Don’t Apologize for Everything

Women are constantly apologizing for things we didn’t do.  We are trained from a young age that we need to apologize anytime someone disagrees with us; anytime we don’t share someone’s feelings; or anytime something bad happens to someone else, even though we had nothing to do with it.  This constant need to apologize for everything also means we tend to take the blame when something goes wrong, even when we weren’t to blame.

As women, we feel that we should have planned better, or explained something in more detail to whomever was picking up from where we left off.  If something goes wrong after we pass off a report, or send someone into the field, we take the blame.  Forget about the fact that we had no control how the next person in line completed his or her task; it is somehow our fault.

In a male-dominated field, constantly taking blame for something you didn’t do can be a career-killer.  It can make you seem as if you don’t know what you are doing, which in turn affects your salary and your career prospects.  Additionally, feeling the need to apologize for everything can make you feel insecure about how good you actually are at your job.  Feeling like everything is your fault, regardless of how much control you had over it, can you make question your choice of career, as you feel like you’re always messing up.  It can make you worry about your prospects at your current employer or make you feel as if your contributions aren’t being recognized fairly.  Maybe you did something really well, and went above and beyond, but small mistakes that weren’t even your fault resulted in you losing credit because you fell on the sword.  Feeling insecure about your job performance can also cause you not to have an opinion or speak up.  You may even end up apologizing for just having an opinion in a meeting!  You feel like you wasted everyone’s time, or you feel like a total idiot for even thinking your opinion mattered.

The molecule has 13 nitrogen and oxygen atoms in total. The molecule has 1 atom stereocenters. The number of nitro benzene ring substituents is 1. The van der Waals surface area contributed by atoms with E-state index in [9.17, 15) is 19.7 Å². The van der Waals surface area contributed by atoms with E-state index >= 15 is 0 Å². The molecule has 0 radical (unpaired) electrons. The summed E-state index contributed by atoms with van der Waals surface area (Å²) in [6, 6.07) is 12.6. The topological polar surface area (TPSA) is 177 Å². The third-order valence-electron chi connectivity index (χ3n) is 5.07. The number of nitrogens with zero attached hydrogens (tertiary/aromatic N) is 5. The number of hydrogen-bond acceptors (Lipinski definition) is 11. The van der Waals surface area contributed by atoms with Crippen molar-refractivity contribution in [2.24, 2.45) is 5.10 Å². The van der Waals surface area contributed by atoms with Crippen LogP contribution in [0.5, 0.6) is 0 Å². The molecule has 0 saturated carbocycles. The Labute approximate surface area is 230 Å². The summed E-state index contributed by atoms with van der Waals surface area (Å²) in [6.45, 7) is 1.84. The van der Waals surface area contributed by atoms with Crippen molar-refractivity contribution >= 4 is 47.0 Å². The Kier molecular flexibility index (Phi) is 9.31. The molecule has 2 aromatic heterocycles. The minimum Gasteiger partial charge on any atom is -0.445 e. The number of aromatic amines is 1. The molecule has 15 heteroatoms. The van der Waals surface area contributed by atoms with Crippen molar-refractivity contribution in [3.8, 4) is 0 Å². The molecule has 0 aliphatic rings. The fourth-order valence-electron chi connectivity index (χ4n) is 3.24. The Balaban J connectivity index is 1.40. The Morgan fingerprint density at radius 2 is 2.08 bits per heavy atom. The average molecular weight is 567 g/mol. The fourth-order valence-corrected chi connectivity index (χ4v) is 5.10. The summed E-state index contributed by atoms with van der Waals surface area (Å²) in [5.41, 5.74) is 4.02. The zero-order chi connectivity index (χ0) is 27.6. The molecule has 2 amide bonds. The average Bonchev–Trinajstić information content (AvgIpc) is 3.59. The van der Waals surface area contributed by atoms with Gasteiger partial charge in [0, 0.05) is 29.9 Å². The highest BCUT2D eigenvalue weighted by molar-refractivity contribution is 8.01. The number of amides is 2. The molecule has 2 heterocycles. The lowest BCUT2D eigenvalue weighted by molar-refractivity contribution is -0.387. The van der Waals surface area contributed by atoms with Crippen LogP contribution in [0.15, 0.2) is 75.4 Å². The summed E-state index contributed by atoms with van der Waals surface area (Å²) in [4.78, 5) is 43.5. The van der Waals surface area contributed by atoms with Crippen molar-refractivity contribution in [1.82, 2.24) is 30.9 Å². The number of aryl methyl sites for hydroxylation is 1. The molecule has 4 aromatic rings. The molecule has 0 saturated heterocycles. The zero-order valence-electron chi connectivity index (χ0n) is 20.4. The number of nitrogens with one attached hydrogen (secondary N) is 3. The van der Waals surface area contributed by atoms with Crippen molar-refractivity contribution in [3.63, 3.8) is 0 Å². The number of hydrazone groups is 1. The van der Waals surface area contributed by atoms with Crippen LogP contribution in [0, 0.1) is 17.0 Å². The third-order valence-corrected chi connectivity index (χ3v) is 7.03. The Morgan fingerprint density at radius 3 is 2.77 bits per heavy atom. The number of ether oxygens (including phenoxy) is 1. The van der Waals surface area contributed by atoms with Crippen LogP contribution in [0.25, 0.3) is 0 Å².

I don’t think I’ve ever heard a male actually apologize in the work place for making a mistake.  They’ll say, “I thought I had already done that,” or “Thank you for following up,” when you ask them where something is they were working on for you. They’ll always have an excuse, but they rarely say, “I’m sorry.”

This constant need to apologize affects our personal lives as well.  I’ve stayed in relationships for longer than I should have because I was worried about hurting my boyfriend’s feelings.  I’ve been told by others that the reasons behind ending a relationship or a friendship were ridiculous, even though these feelings were very real to me.  Then, I felt the need to apologize to my friends for how I felt, along with my boyfriend for breaking his heart.  While I felt bad for him, I shouldn’t need to apologize for ending something that I was unhappy with.

So how, as a parent, do you break the habit of your daughter apologizing for something she shouldn’t apologize for?  First, teach her to recognize when she truly did something wrong versus when she just feels a certain way.  She should only ever apologize for an action, not a feeling.   If she was blatantly mean to a sibling, friend, parent, etc., yes, she needs to apologize for her actions.  If she lied to you, she needs to apologize.  If she made an honest mistake, sit down with her and figure out how it happened. Teach her how to walk through the entire task, determine what went wrong, and what could be done to fix it.  The most important question she should ask before she apologizes is, “Did I have control over the outcome?” If the answer is, “No,” then she should not apologize.  Even if she did mess up, tell her the most important thing to do is to figure out how not to make the same mistake again.  Maybe there needs to be a better procedure in place.  Maybe she or her entire team needs to work on communication.  Identify the reason an issue occurred, promise to correct it, and move on.

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